Titanfall, the new multiplayer shooting game for the Xbox One, officially opened its doors to thousands of eager gamers this morning at midnight. While the game has been the subject of a massive advertising and press coronation as the first new thing in the genre in a very long time, the early hours of the launch have been marred by very old problems.
Dozens of frustrated gamers have taken to Twitter to voice their displeasure and frustration with their inability to connect to the game's servers.
Frustrated gamers have started to turn that "Connecting" screen into a series of jokes. Images of the screen with titles like "How To Play Titanfall", "This Gameplay Is Truly Incredible", "Game of the Year Material" are rising to the top of the influential r/gaming subreddit.
Of course, launch snafus due to overtaxed servers are nothing new: In the past year, both SimCity and Grand Theft Auto Online experienced major problems due to a massive influx of users at launch. And these kind of capacity issues aren't unique to gaming; the crush of people trying to watch the finale of True Detective on Sunday crashed HBOGo.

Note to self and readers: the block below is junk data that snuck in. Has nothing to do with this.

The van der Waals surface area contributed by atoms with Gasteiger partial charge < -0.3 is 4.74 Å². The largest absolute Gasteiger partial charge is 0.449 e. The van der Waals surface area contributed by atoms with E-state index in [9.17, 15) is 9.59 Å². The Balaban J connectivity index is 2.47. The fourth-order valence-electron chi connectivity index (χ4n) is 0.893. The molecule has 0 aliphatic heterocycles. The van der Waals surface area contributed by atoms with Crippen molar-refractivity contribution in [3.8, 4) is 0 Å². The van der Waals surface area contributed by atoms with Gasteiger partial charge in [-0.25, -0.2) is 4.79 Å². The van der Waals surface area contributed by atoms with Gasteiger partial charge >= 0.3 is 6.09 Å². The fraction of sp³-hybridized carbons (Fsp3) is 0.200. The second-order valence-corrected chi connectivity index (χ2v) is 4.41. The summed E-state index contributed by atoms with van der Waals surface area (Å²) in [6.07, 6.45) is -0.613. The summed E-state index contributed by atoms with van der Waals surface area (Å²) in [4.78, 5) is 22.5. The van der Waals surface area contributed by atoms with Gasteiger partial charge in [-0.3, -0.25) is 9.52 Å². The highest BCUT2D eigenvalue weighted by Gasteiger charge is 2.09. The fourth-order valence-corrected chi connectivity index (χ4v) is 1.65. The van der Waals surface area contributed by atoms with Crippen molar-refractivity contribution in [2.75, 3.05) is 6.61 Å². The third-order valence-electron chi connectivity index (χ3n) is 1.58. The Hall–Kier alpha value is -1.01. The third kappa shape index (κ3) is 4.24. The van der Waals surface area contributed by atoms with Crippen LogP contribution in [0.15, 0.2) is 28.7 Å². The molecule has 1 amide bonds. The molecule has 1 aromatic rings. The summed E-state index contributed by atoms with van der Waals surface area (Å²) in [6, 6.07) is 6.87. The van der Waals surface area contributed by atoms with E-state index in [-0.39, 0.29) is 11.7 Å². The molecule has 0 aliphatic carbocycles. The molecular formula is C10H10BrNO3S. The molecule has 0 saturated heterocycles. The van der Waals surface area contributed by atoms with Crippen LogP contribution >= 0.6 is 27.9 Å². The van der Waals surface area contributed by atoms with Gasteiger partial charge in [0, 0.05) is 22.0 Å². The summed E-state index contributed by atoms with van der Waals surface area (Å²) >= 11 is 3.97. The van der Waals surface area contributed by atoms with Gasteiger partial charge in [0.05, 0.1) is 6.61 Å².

Both Microsoft and Sony sold their new consoles on the promise of a new, always-connected, increasingly social age of gaming. But as the problematic launch of the first truly massive release for this new generation of consoles shows, getting everyone excited isn't the problem; it's getting everyone who is excited into the game.
Joe Bernstein is a senior technology reporter for BuzzFeed News and is based in New York. Bernstein reports on and writes about the gaming industry and web culture.
Contact Joseph Bernstein at firstname.lastname@example.org.
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